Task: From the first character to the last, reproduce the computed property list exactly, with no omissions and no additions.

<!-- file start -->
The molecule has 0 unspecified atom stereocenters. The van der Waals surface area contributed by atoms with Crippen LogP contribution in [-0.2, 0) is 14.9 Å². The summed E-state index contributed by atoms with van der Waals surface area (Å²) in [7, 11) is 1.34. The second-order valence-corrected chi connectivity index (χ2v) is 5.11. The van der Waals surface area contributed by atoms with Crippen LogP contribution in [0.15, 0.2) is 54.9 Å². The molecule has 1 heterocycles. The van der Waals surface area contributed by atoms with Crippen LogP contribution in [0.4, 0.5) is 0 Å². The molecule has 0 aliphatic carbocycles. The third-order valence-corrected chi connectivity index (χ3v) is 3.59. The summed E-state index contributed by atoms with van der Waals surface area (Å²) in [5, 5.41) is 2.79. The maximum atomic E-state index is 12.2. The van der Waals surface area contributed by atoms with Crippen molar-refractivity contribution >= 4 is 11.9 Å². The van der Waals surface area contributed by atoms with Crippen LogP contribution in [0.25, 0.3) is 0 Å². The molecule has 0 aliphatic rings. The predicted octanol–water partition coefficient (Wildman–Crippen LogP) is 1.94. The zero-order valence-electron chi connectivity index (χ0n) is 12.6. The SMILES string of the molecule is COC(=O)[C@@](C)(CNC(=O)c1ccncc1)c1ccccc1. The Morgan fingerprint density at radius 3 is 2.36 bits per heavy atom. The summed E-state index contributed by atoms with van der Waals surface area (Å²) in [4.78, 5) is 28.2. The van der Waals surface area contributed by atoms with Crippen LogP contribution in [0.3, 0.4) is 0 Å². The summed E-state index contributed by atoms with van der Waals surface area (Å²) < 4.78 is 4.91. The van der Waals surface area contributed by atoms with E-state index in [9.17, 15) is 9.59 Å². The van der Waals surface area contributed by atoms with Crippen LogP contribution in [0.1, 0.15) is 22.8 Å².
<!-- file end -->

The molecule has 0 unspecified atom stereocenters. The van der Waals surface area contributed by atoms with Crippen LogP contribution in [-0.2, 0) is 14.9 Å². The summed E-state index contributed by atoms with van der Waals surface area (Å²) in [7, 11) is 1.34. The second-order valence-corrected chi connectivity index (χ2v) is 5.11. The van der Waals surface area contributed by atoms with Crippen LogP contribution in [0.15, 0.2) is 54.9 Å². The molecule has 1 heterocycles. The van der Waals surface area contributed by atoms with Crippen LogP contribution in [0.4, 0.5) is 0 Å². The molecule has 0 aliphatic carbocycles. The third-order valence-corrected chi connectivity index (χ3v) is 3.59. The summed E-state index contributed by atoms with van der Waals surface area (Å²) in [5, 5.41) is 2.79. The maximum atomic E-state index is 12.2. The van der Waals surface area contributed by atoms with Crippen molar-refractivity contribution >= 4 is 11.9 Å². The van der Waals surface area contributed by atoms with Crippen LogP contribution in [0.25, 0.3) is 0 Å². The molecule has 0 aliphatic rings. The predicted octanol–water partition coefficient (Wildman–Crippen LogP) is 1.94. The zero-order valence-electron chi connectivity index (χ0n) is 12.6. The SMILES string of the molecule is COC(=O)[C@@](C)(CNC(=O)c1ccncc1)c1ccccc1. The Morgan fingerprint density at radius 3 is 2.36 bits per heavy atom. The summed E-state index contributed by atoms with van der Waals surface area (Å²) in [4.78, 5) is 28.2. The van der Waals surface area contributed by atoms with Crippen LogP contribution in [0.3, 0.4) is 0 Å². The summed E-state index contributed by atoms with van der Waals surface area (Å²) < 4.78 is 4.91. The van der Waals surface area contributed by atoms with E-state index in [9.17, 15) is 9.59 Å². The van der Waals surface area contributed by atoms with Crippen LogP contribution in [0.1, 0.15) is 22.8 Å².